Harris puts Kavanaugh on edge with Mueller question

Carla Harmon
September 10, 2018

At issue is an op-ed which Kavanaugh was drafting which originally said that "it is widely accepted by legal scholars across the board that Roe v. Wade and its progeny are the settled law of the land" - language quite similar to that used by Kavanaugh himself in his confirmation hearings. The document is partially redacted.

In more conciliatory tones but with notable rigor, Klobuchar, 58, questioned Kavanaugh about laws governing election finance and discrimination-subjects of profound interest to the Democratic base. He said he offered the comments because he's "always concerned with accuracy".

Kavanaugh answered that he would rather not discuss the issue because it was now being litigated. Cornyn said it was "irresponsible and conduct unbecoming a senator". That's because President George W. Bush's records representative, Bill Burck, quickly released a statement to Fox News saying they were "surprised to learn" about Booker's "histrionics" because "we had already told him he could use the documents publicly". Grassley said Tuesday that he planned a committee vote on the nomination in mid-September. Republicans hold the Senate 51-49 and can secure Kavanaugh's appointment with a simple majority or the tie-breaking vote of Vice-President Mike Pence.

As Far Left website ThinkProgress.org reported, "Judge Brett Kavanaugh appeared dumbfounded when he was asked by Sen". Now that man might be deciding the fate of Donald Trump's SCOTUS nominee.

Not to mention, Brett Kavanaugh played dumb while being grilled by Kamala Harris, and didn't deny that he had spoke to the law firm founded by Trump's personal lawyer about the Mueller investigation.


When Sen. Patrick Leahy (D-VT) asked him Thursday, "did you interview William Pryor?"

"This is about the closest I'll probably ever have in my life to an "I am Spartacus" moment", Booker said, referring to the 1960 film in which a gladiator played by Kirk Douglas leads a slave revolt against the ancient Roman Empire.

And nothing in this week's often partisan-squabbling, protest-interrupted spectacle has changed the likely outcome: a party-line vote in favor of Kavanaugh's elevation to the high court.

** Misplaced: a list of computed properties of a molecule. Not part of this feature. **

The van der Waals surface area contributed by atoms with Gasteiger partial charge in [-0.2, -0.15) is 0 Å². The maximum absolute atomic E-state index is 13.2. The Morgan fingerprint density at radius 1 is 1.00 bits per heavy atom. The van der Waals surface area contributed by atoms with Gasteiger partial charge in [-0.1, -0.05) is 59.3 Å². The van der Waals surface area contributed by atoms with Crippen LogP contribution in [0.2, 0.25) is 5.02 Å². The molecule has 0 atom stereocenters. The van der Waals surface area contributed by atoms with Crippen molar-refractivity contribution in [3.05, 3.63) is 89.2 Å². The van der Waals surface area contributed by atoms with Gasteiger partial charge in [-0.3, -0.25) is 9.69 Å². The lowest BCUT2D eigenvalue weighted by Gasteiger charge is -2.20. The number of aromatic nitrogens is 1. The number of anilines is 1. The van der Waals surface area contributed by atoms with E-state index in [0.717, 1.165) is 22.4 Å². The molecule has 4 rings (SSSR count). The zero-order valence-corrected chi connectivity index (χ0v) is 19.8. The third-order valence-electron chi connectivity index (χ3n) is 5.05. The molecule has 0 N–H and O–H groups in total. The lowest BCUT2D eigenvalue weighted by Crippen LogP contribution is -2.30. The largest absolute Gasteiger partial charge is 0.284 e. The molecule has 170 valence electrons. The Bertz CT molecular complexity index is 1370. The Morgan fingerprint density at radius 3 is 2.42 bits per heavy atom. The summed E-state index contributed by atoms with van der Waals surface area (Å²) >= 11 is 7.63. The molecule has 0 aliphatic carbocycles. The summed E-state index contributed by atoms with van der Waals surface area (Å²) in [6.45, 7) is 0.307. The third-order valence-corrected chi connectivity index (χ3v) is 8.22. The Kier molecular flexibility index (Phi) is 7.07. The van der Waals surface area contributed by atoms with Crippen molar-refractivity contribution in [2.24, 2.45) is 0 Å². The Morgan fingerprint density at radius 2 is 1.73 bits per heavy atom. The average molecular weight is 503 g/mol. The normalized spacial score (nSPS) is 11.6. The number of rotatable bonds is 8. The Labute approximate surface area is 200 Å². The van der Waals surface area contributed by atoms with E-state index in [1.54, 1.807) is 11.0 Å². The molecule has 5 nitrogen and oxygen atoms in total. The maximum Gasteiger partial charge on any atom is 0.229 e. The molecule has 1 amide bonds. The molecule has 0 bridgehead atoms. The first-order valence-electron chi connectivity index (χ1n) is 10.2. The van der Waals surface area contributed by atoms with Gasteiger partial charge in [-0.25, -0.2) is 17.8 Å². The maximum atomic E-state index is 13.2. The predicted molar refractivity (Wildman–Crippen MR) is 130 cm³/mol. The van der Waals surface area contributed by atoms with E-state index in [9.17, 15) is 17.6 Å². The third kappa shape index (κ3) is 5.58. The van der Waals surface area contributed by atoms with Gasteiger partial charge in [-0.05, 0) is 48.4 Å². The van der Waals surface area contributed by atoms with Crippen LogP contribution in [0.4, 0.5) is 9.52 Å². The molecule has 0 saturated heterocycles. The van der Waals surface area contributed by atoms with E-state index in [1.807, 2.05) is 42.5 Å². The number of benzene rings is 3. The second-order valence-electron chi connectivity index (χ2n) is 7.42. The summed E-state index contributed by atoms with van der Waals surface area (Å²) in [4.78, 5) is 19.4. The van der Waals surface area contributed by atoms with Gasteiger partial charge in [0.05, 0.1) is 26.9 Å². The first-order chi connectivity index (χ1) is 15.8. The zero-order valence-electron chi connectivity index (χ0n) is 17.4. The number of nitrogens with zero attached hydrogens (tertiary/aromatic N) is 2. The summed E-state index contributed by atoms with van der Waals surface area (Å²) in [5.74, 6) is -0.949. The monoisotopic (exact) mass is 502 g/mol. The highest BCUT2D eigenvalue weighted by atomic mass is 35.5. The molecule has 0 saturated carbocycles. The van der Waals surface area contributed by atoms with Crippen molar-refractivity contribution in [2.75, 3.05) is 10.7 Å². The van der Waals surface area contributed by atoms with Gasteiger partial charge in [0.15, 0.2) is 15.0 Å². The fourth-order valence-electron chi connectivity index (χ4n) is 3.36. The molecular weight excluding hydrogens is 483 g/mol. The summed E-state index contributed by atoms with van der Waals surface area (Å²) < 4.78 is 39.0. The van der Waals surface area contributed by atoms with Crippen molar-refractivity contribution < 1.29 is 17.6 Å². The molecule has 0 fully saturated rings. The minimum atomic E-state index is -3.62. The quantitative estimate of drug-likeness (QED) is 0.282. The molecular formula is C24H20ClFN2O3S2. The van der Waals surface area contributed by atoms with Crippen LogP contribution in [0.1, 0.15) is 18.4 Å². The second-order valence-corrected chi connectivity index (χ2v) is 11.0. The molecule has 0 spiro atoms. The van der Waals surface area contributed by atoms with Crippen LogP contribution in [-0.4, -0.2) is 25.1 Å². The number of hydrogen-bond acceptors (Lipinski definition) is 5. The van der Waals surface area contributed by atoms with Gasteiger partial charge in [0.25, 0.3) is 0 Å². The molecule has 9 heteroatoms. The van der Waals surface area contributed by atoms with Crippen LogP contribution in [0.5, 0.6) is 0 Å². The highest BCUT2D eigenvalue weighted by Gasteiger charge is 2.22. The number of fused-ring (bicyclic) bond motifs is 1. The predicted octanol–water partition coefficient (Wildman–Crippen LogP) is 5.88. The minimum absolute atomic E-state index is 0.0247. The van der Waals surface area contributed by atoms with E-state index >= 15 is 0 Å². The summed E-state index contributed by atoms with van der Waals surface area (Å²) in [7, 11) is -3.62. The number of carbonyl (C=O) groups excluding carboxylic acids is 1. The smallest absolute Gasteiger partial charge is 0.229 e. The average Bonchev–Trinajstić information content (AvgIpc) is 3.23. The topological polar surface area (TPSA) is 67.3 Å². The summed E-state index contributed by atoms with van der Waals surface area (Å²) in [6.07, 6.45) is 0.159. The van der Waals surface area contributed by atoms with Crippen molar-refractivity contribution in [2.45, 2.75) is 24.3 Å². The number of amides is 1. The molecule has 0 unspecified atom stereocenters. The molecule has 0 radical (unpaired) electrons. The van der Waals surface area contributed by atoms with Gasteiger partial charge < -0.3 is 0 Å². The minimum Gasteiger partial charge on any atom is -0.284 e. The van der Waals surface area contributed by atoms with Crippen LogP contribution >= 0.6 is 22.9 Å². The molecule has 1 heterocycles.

Abortion advocates and Senate Democrats, however, weren't convinced by Kavanaugh's testimony, in which he also falsely described birth control pills as "abortion-inducing drugs".

Judiciary Committee Republicans complained that the question was unfair.


Throughout his testimony, Kavanaugh has repeatedly insisted that he fully embraces the importance of judicial independence.

In an interview with The Daily Caller on Tuesday, President Trump said, "I don't know why they don't take care of a situation like that because it's bad".

"So really, in effect, his decision-making in this case is chipping away at the rights of immigrants in detention, but doing it through the lens of reproductive rights", she added. Still, he began his long day in the witness chair by declaring that "no one is above the law".

In the same incisive tone, Harris grilled Kavanaugh about the investigation Special Counsel Robert Mueller is leading into possible collusion between the Trump presidential campaign and Russian Federation.

Speaking of the Supreme Court, conservative (and tiny) Hillsdale College punches above its weight in producing SCOTUS clerks - so Paul Rahe wants to know, why can't his school get any love from the U.S. News rankings? She said she was surprised when many groups reacted reflexively against Kavanaugh's nomination, without due consideration. Judge Kavanaugh completely understands the distinction between contraception and "abortion-inducing drugs" and knows that some redefine pregnancy as beginning at implantation rather than fertilization. But he clearly questioned it when he was working in the Bush administration. The documents had been unethically obtained and circulated by a Republican Senate aide.


"It did not, Senator", Kavanaugh said. As part of a three-judge panel for the Federal Appeals Court for the District of Columbia Circuit, Kavanaugh ruled to invalidate the state judge's order.

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